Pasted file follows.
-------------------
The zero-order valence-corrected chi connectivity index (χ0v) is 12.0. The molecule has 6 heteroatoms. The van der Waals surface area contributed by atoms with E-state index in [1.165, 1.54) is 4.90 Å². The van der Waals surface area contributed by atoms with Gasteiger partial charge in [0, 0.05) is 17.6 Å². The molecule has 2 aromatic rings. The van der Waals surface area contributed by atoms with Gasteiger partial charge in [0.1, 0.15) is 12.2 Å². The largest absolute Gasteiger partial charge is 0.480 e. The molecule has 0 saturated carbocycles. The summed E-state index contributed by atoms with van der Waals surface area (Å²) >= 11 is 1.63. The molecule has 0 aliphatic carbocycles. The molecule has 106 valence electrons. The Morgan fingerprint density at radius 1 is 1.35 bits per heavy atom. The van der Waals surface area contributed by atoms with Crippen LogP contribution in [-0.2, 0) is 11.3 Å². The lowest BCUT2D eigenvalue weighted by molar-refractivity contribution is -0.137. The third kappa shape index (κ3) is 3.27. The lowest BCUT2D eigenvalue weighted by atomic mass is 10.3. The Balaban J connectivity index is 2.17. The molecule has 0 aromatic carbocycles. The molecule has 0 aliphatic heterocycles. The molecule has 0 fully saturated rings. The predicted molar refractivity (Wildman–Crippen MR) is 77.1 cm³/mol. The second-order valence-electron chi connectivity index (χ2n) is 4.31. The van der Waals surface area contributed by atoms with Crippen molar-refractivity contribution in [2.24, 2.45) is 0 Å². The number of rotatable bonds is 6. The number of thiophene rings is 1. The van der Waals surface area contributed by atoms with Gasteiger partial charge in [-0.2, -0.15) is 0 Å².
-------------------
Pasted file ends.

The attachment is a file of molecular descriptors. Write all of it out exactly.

The zero-order valence-corrected chi connectivity index (χ0v) is 12.0. The molecule has 6 heteroatoms. The van der Waals surface area contributed by atoms with E-state index in [1.165, 1.54) is 4.90 Å². The van der Waals surface area contributed by atoms with Gasteiger partial charge in [0, 0.05) is 17.6 Å². The molecule has 2 aromatic rings. The van der Waals surface area contributed by atoms with Gasteiger partial charge in [0.1, 0.15) is 12.2 Å². The largest absolute Gasteiger partial charge is 0.480 e. The molecule has 0 saturated carbocycles. The summed E-state index contributed by atoms with van der Waals surface area (Å²) >= 11 is 1.63. The molecule has 0 aliphatic carbocycles. The molecule has 106 valence electrons. The Morgan fingerprint density at radius 1 is 1.35 bits per heavy atom. The van der Waals surface area contributed by atoms with Crippen LogP contribution in [-0.2, 0) is 11.3 Å². The lowest BCUT2D eigenvalue weighted by molar-refractivity contribution is -0.137. The third kappa shape index (κ3) is 3.27. The lowest BCUT2D eigenvalue weighted by atomic mass is 10.3. The Balaban J connectivity index is 2.17. The molecule has 0 aromatic carbocycles. The molecule has 0 aliphatic heterocycles. The molecule has 0 fully saturated rings. The predicted molar refractivity (Wildman–Crippen MR) is 77.1 cm³/mol. The second-order valence-electron chi connectivity index (χ2n) is 4.31. The van der Waals surface area contributed by atoms with Crippen molar-refractivity contribution in [2.24, 2.45) is 0 Å². The number of rotatable bonds is 6. The number of thiophene rings is 1. The van der Waals surface area contributed by atoms with Gasteiger partial charge in [-0.2, -0.15) is 0 Å².